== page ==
The U.S. Court of Appeals for the District of Columbia Circuit has issued a ruling bringing to an end the long-running False Claims Act (“FCA”) case filed by relator Brady Folliard and providing useful guidance to resellers servicing the Federal government through the GSA Multiple Award Schedule program.[1]  In affirming the district court’s decision to grant Govplace’s motion for summary judgment and dismiss the case, the Court of Appeals found that Govplace did not knowingly violate the FCA because it reasonably relied on Trade Agreements Act (“TAA”) certifications from its distributor.  The holding of the Court of Appeals that “a contractor like Govplace is ordinarily entitled to rely on a supplier’s certification that the product meets TAA requirements” has broader implications than just the claims asserted against Govplace: it ratifies the long-standing industry practice of small business resellers leveraging the resources of their suppliers to comply with the requirements of their GSA Schedule Contracts.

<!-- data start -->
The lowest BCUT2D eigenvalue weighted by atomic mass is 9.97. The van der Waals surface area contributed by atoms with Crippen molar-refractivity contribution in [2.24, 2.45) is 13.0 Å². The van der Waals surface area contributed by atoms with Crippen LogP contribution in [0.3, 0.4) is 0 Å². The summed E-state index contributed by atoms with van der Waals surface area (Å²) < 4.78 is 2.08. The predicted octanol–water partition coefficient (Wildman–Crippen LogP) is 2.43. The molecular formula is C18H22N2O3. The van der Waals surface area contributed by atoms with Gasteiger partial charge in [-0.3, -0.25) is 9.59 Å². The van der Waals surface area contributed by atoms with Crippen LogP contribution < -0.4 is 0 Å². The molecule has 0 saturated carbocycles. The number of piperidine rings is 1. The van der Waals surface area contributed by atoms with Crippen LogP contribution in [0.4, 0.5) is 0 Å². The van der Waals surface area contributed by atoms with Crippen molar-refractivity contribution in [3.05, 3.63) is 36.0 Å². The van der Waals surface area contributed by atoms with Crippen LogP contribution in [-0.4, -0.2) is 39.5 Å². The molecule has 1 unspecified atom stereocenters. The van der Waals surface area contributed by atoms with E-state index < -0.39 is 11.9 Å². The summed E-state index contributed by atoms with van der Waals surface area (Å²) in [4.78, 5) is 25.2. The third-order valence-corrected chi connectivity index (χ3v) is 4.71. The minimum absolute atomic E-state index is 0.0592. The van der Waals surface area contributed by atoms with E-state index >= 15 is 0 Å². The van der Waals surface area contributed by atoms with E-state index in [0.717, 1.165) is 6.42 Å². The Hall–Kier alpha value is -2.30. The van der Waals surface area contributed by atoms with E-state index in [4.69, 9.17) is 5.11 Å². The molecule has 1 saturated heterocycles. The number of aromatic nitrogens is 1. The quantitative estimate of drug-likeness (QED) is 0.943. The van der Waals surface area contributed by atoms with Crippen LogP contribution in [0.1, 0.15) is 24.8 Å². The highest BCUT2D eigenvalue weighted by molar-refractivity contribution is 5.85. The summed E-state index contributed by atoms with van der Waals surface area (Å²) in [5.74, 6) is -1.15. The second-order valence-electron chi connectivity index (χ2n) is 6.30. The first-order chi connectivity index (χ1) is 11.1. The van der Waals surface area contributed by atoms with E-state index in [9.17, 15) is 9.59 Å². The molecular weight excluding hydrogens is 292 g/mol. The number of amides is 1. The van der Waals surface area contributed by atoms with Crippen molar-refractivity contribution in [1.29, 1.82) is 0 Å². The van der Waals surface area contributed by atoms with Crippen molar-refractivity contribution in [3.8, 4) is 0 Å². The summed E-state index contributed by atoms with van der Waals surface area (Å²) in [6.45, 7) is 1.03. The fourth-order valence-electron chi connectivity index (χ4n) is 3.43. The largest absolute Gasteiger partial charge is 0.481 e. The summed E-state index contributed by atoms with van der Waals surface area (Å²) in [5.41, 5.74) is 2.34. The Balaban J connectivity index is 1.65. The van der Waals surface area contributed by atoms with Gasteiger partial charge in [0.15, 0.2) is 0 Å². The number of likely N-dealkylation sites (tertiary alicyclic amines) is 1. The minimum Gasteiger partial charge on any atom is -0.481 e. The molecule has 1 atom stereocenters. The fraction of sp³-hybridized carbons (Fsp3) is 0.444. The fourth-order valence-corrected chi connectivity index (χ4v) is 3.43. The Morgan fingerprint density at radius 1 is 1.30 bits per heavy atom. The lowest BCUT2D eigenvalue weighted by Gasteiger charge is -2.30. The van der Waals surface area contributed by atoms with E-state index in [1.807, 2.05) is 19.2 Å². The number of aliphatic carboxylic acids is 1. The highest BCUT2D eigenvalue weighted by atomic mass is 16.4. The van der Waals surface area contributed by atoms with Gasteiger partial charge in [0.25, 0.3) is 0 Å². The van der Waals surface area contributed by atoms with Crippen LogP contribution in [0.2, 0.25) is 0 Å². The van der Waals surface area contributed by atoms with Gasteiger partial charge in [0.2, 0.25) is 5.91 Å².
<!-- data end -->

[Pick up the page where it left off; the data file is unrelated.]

Continue Reading DC Circuit Ruling Confirms Reasonableness Of Resellers Relying On TAA Certifications From Suppliers

In a trio of speeches given at separate events on September 17, 2014, Department of Justice (“DOJ”) officials announced new initiatives and points of emphasis in the Government’s ongoing efforts to hold corporations and corporate officers criminally liable in the aftermath of the 2008 financial crisis.  Among the issues addressed by Assistant Attorney General Leslie Caldwell, Principal Deputy Assistant Attorney General Marshall Miller, and Attorney General Eric Holder were increased coordination between the Civil and Criminal Divisions on qui tam False Claims Act (“FCA”) cases, an emphasis on corporations’ cooperation in prosecuting culpable individuals, and the importance of whistleblowers and cooperating witnesses in the government’s investigations.
Continue Reading Recent Remarks By Officials Reinforce DOJ’s Focus On Criminal Fraud Investigations And Prosecutions Of Culpable Individuals

By David Gallacher